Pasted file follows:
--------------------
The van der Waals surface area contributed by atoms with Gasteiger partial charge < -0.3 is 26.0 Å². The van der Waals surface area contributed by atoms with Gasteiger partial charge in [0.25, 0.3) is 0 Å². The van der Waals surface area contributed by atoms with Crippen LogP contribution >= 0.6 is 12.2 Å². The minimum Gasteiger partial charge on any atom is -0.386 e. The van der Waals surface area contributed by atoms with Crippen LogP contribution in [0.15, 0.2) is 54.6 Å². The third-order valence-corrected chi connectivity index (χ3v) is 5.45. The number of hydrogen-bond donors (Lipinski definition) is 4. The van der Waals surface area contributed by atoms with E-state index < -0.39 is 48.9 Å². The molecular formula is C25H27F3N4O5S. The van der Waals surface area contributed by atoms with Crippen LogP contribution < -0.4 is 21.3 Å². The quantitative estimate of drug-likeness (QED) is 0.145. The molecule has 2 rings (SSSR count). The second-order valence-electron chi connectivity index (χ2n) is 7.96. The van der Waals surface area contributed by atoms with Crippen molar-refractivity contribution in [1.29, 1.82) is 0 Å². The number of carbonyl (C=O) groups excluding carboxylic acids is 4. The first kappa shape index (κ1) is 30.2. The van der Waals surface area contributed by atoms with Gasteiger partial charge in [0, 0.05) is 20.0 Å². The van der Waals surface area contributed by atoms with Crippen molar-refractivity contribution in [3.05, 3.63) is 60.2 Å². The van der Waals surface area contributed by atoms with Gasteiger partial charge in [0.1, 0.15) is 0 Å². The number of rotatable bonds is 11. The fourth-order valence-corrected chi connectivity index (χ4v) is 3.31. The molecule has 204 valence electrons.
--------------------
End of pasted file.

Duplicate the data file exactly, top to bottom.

The van der Waals surface area contributed by atoms with Gasteiger partial charge < -0.3 is 26.0 Å². The van der Waals surface area contributed by atoms with Gasteiger partial charge in [0.25, 0.3) is 0 Å². The van der Waals surface area contributed by atoms with Crippen LogP contribution >= 0.6 is 12.2 Å². The minimum Gasteiger partial charge on any atom is -0.386 e. The van der Waals surface area contributed by atoms with Crippen LogP contribution in [0.15, 0.2) is 54.6 Å². The third-order valence-corrected chi connectivity index (χ3v) is 5.45. The number of hydrogen-bond donors (Lipinski definition) is 4. The van der Waals surface area contributed by atoms with E-state index < -0.39 is 48.9 Å². The molecular formula is C25H27F3N4O5S. The van der Waals surface area contributed by atoms with Crippen LogP contribution < -0.4 is 21.3 Å². The quantitative estimate of drug-likeness (QED) is 0.145. The molecule has 2 rings (SSSR count). The second-order valence-electron chi connectivity index (χ2n) is 7.96. The van der Waals surface area contributed by atoms with Crippen molar-refractivity contribution in [1.29, 1.82) is 0 Å². The number of carbonyl (C=O) groups excluding carboxylic acids is 4. The first kappa shape index (κ1) is 30.2. The van der Waals surface area contributed by atoms with Gasteiger partial charge in [0, 0.05) is 20.0 Å². The van der Waals surface area contributed by atoms with Crippen molar-refractivity contribution in [3.05, 3.63) is 60.2 Å². The van der Waals surface area contributed by atoms with Gasteiger partial charge in [0.1, 0.15) is 0 Å². The number of rotatable bonds is 11. The fourth-order valence-corrected chi connectivity index (χ4v) is 3.31. The molecule has 204 valence electrons.